The entrance kiosks of the parking deck at East Street and Fourth Street will be upgraded this month with a touch-screen, a scanner and a credit card-only payment option.

The entrance kiosks of the parking deck at East Street and Fourth Street will be upgraded this month with a touch-screen, a scanner and a credit card-only payment option.

Photo by Patricia O’Blenes

New parking meter enforcement times take effect in Rochester

City increases downtown parking violation fees by $10

By: Mary Beth Almond | Rochester Post | Published March 6, 2024


ROCHESTER — Those who frequently park in the city of Rochester should be aware of some recent changes to the downtown parking system.

On Jan. 1, the city altered its parking meter enforcement times from the previous 9 a.m.-9 p.m. to 11 a.m.-11 p.m. Mondays-Saturdays.

The move, Rochester Police Chief George Rouhib said, allows frequent visitors to park for free in the morning, when they come down for a walk, to shop or to grab a drink.

“It gives the people who come to town every morning just to walk around for a few hours, at the most, the chance to park for free. This way, we can capture the bar crowds, the night crowds, who come in at night,” he said.

The parking meter rate remains the same at $1.25 per hour Mondays-Saturdays, while meter parking remains free on Sundays, federal holidays and for those with a handicap sticker or license plate.

Rouhib said the city provided a 30-day grace period for fines to allow drivers to get used to the new meter enforcement times.

Rochester offers a number of parking options — including up to three-hour metered on-street and alley parking; up to 12-hour metered off-street parking; and two parking platforms, which are free for the first hour.

Parking meter fines were also recently increased from $10 to $20. If the fines are not paid within 14 days, the fine jumps to $50 — a rise from the previous $40.

“These fines are consistent with other communities that offer metered parking and will help offset some of the expenditures involved in the parking program,” Rouhib said.

Prior to the pandemic, the parking fund was trending toward self-funding, according to city documents, but as parking revenues declined in fiscal year 2021, the Downtown Development Authority ended up having to contribute $508,118 into the parking fund. In fiscal year 2022, an additional $695,837 of the city’s American Rescue Plan Act funds were used to offset parking revenue losses and stabilize the fund.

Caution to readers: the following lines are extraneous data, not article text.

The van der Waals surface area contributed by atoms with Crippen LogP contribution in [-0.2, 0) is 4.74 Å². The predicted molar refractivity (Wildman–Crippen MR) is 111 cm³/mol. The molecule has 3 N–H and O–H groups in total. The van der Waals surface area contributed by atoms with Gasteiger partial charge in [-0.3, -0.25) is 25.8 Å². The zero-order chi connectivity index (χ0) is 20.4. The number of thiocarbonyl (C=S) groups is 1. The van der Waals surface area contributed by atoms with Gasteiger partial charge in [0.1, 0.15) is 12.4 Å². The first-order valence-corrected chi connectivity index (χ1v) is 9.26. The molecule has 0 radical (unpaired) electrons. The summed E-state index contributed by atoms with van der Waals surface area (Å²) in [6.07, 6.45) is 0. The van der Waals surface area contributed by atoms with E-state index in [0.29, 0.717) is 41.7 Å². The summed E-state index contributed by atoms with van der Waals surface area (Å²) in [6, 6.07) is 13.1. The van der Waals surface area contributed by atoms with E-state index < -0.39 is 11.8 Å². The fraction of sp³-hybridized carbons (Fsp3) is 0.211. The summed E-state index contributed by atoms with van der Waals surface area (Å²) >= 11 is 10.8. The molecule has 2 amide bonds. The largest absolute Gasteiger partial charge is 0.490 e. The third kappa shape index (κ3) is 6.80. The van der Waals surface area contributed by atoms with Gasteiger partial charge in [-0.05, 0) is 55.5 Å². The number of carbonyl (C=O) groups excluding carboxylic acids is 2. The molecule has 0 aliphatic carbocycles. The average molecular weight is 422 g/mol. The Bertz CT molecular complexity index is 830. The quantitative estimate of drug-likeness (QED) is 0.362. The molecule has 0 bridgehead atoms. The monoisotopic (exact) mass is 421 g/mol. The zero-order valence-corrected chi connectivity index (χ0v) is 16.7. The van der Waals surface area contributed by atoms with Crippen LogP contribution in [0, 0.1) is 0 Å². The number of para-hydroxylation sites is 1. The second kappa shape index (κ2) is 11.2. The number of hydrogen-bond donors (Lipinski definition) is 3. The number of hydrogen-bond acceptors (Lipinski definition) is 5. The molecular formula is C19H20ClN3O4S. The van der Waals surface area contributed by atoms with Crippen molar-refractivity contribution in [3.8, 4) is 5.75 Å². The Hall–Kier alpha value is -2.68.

To cover the bond debt and ongoing, day-to-day expenses, both the city’s Parking Advisory Committee and the City Council said they would like revenues over expenses to accumulate an additional $100,000 yearly to cover the expected large maintenance costs — for things like gate technology, deck maintenance, parking lot resurfacing and more — that will occur every two or three years.

“You don’t know in seven years (that) you will have to spend $400,000 to replace the guts of these meters because 2G now becomes 5G,” City Manager Nik Banda said. “Chief George inherited the next level here, which is the actual infrastructure inside the moving parts of the parking structure.”

The Rochester City Council approved the parking system changes in late 2023, although they did not go into effect until January of this year, with a grace period for fines.

Sometime this March, both of the city’s parking decks will receive new entrance and exit kiosks and arm barriers. The new technology that is built within the kiosks — which includes a touch-screen to get tickets, a scanner to use when exiting and a credit card-only payment option — will help increase traffic flow and reduce monthly maintenance costs, according to Rouhib. The cost savings can then be used to upgrade the decks, when needed.

Most of the issues that cause backups have to do with coins or currency jamming the system.

“There’s nothing worse than waiting in line for someone to shove a token in a machine and it gets stuck and traffic is backed up,” Rouhib said. “I betcha 90% of the issues at the structures — and we do have a lot of issues — is the jammed machines from the coins, from the dollar bills, especially $10 bills.”

The move to credit card-only payments shouldn’t be too much of a change for structures users, he added, because approximately 82% of them are already using credit cards to pay for their parking fees.

“Times have changed, and we have to adapt to those changes,” said Rouhib.